, Volume 101, Issue 1, pp 47–59 | Cite as

The Early Miocene Cape Melville Formation fossil assemblage and the evolution of modern Antarctic marine communities

  • Rowan J. Whittle
  • Fernanda Quaglio
  • Huw J. Griffiths
  • Katrin Linse
  • J. Alistair Crame
Original Paper


The fossil community from the Early Miocene Cape Melville Formation (King George Island, Antarctica) does not show the archaic retrograde nature of modern Antarctic marine communities, despite evidence, such as the presence of dropstones, diamictites and striated rocks, that it was deposited in a glacial environment. Unlike modern Antarctic settings, and the upper units of the Eocene La Meseta Formation on Seymour Island, Antarctica, which are 10 million years older, the Cape Melville Formation community is not dominated by sessile suspension feeding ophiuroids, crinoids or brachiopods. Instead, it is dominated by infaunal bivalves, with a significant component of decapods, similar to present day South American settings. It is possible that the archaic retrograde structure of the modern community did not fully evolve until relatively recently, maybe due to factors such as further cooling and isolation of the continent leading to glaciations, which resulted in a loss of shallow shelf habitats.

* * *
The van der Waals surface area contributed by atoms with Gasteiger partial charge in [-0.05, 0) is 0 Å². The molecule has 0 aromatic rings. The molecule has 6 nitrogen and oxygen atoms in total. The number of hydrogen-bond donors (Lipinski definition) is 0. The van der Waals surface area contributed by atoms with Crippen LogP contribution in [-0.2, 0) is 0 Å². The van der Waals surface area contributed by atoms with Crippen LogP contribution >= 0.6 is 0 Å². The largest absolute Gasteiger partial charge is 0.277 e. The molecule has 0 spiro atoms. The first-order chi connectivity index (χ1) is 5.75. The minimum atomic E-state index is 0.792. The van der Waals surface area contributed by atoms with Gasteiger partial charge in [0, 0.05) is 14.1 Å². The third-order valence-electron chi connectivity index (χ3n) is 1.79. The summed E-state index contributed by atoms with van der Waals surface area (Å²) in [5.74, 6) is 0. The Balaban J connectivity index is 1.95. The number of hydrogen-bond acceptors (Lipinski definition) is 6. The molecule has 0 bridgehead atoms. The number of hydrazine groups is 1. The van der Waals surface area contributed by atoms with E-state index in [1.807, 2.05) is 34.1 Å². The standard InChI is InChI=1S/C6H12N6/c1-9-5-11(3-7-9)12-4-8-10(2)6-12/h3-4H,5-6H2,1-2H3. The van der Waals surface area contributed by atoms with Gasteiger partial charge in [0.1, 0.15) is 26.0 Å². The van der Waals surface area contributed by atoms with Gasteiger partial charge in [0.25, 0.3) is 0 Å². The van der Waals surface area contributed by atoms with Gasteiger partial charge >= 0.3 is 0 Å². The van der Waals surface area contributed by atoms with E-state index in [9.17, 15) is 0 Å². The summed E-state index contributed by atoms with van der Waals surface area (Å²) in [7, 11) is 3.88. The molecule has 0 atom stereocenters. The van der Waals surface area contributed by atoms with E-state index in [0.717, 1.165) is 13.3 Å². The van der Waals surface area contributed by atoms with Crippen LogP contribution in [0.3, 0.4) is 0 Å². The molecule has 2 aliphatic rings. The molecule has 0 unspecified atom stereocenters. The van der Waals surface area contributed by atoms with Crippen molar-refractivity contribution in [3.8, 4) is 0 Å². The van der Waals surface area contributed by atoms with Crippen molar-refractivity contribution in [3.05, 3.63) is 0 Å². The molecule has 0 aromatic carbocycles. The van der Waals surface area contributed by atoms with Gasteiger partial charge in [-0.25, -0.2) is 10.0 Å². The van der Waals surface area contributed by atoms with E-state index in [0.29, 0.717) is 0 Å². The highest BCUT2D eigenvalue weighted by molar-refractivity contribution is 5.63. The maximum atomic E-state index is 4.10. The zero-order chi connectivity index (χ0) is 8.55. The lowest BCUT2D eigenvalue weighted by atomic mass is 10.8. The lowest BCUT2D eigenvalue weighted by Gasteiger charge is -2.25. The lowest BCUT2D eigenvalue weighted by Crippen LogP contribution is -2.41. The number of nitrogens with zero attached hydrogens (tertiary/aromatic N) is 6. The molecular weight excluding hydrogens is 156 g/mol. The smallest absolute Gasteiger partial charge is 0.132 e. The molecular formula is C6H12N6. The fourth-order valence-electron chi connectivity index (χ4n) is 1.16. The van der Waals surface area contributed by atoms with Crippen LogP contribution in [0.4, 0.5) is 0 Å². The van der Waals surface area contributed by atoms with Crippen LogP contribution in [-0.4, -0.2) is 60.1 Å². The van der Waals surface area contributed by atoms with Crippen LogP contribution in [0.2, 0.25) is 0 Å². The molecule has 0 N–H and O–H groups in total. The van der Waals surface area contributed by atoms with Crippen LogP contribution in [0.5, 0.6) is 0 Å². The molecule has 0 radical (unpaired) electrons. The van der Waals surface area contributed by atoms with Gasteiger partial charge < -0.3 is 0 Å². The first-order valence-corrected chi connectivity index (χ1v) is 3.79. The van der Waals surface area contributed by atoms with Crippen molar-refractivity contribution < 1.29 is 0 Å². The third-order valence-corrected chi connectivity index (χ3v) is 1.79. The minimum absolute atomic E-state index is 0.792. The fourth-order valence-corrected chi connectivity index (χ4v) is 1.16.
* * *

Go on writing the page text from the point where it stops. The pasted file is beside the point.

Fossil Antarctica Early Miocene Community structure Decapod Assemblage 



This study is a part of the British Antarctic Survey Polar Science for Planet Earth Programme. It was funded by The Natural Environment Research Council. FQ was partially funded by CNPq (Conselho Nacional de Desenvolvimento Científico e Tecnológico) during the development of this work. We thank R.M. Feldmann and an anonymous reviewer for their helpful and constructive suggestions, and Sven Thatje for his editorial comments. We appreciate the help of Hilary Blagbrough with access to BAS collections and technical support. We would like to thank Dr David Barnes, the participants of JR230 and the crew off the RRS James Clark Ross for assistance with the collection of modern biological data.

Supplementary material

114_2013_1128_MOESM1_ESM.docx (23 kb)
Supplementary Table 1 Records of Recent Homolodromiidae occurrences, with minimum and maximum water depths. (DOCX 23 kb)


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Copyright information

© Springer-Verlag Berlin Heidelberg 2013

Authors and Affiliations

  • Rowan J. Whittle
    • 1
  • Fernanda Quaglio
    • 2
  • Huw J. Griffiths
    • 1
  • Katrin Linse
    • 1
  • J. Alistair Crame
    • 1
  1. 1.British Antarctic Survey, High CrossCambridgeUK
  2. 2.Instituto de GeociênciasUniversidade de São PauloSão PauloBrazil

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